The boating industry is taking on water, and two of its kingpins say the drubbing isn't over.
Brunswick Corp. of Lake Forest, Ill., the country's largest recreational-boat manufacturer, warned Thursday that U.S. consumers may buy only 260,000 power boats this year, the fewest since at least 1965. Clearwater-based MarineMax Inc., the country's largest recreational-boat retailer, said it doesn't expect 2008 to be much better.
Both companies blamed their disappointing performance during the April-to-June quarter on external factors that discourage luxury consumption, including rising interest rates, gas prices and food costs. MarineMax, which earns close to half of its revenues within Florida, said its key problem is the state's weakened housing market.
"When consumers aren't confident in their outlook and their financial well-being, they're probably not going to be plunking down anywhere from $30,000 to half-a-million dollars on a boat," Kathryn Chieger, Brunswick's vice president of corporate and investor relations, said in an interview. "And if one of their major investments, a house, is losing value, that doesn't help."
In the space of a year, MarineMax's sunny outlook has dimmed. The company expects to earn 55 to 65 cents per share in 2007, far below its original forecast of $2.15 to $2.25. Ten of the 12 Wall Street analysts who monitor its stock rate it a "hold." Since mid May, chairman and CEO William McGill Jr. has reduced his personal stake by about 330,000 shares, or roughly 20 percent. Meanwhile, the company's stock is a favorite among short sellers, who bet that a stock's price will fall steeply.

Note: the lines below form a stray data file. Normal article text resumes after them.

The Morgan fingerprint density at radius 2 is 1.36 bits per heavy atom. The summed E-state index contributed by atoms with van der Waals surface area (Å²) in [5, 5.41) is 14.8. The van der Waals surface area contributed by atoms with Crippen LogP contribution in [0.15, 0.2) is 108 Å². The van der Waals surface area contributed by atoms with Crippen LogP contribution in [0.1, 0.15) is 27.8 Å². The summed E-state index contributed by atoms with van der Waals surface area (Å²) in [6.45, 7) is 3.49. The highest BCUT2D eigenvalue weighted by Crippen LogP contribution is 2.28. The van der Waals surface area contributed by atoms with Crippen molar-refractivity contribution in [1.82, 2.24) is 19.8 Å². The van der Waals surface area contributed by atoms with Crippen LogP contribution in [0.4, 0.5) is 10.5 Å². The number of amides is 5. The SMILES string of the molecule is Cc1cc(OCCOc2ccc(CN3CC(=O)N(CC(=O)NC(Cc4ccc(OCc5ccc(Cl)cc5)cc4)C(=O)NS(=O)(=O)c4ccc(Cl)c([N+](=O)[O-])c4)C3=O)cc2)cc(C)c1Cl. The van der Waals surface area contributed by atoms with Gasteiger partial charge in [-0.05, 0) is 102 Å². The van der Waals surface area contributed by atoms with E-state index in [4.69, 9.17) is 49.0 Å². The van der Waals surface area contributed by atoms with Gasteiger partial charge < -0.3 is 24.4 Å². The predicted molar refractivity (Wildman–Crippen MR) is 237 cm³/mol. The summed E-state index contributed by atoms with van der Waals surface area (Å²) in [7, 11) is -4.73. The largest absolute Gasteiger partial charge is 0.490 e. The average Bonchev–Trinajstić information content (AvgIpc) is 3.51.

Neither company will need to summon the Coast Guard for help any time soon. Brunswick, atop the food chain in a $39-billion-a-year industry, continues to draw power from a strong international division. MarineMax remains profitable and says it is taking advantage of the downturn by grabbing market share from smaller, weaker competitors. Both companies can draw comfort that while unit sales of boats may soon hit a four-decade low, Americans continue to buy ever bigger and pricier models.
In fact, on Thursday, a day when most U.S. and Tampa Bay area stocks fell -- including Brunswick's, which slipped 3 percent to $28.54 per share - MarineMax's rose 6 percent, to $19.61.
Scott Barancik can be reached at firstname.lastname@example.org or (727) 893-8751.
Same-store sales fell nine percent during the quarter ended June 30 at the Clearwater-based company, the country's largest recreational-boat retailer. Of the company's earnings per share of 73 cents, 23 cents stemmed from the one-time sale of a corporate plane, a state tax award, and an insurance payout.
3rd Qtr Yr Ago
Revenue $380-mil $421-mil
Net Income $13.9-mil $17.5-mil
Per Share 73 cents 90 cents